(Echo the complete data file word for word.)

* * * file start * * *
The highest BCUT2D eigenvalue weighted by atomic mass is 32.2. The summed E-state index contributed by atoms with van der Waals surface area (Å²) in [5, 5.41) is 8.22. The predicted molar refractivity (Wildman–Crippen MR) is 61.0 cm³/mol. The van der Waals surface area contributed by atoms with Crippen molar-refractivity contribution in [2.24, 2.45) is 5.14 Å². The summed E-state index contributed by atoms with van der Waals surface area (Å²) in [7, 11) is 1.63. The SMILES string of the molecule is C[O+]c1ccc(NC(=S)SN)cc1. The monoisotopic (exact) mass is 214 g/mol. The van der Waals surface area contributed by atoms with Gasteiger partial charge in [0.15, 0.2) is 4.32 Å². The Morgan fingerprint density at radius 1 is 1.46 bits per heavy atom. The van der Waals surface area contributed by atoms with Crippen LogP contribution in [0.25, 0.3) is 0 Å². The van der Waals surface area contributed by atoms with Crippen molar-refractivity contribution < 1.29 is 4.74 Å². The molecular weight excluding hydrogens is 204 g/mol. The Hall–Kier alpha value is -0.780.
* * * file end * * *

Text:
The highest BCUT2D eigenvalue weighted by atomic mass is 32.2. The summed E-state index contributed by atoms with van der Waals surface area (Å²) in [5, 5.41) is 8.22. The predicted molar refractivity (Wildman–Crippen MR) is 61.0 cm³/mol. The van der Waals surface area contributed by atoms with Crippen molar-refractivity contribution in [2.24, 2.45) is 5.14 Å². The summed E-state index contributed by atoms with van der Waals surface area (Å²) in [7, 11) is 1.63. The SMILES string of the molecule is C[O+]c1ccc(NC(=S)SN)cc1. The monoisotopic (exact) mass is 214 g/mol. The van der Waals surface area contributed by atoms with Gasteiger partial charge in [0.15, 0.2) is 4.32 Å². The Morgan fingerprint density at radius 1 is 1.46 bits per heavy atom. The van der Waals surface area contributed by atoms with Crippen LogP contribution in [0.25, 0.3) is 0 Å². The van der Waals surface area contributed by atoms with Crippen molar-refractivity contribution < 1.29 is 4.74 Å². The molecular weight excluding hydrogens is 204 g/mol. The Hall–Kier alpha value is -0.780.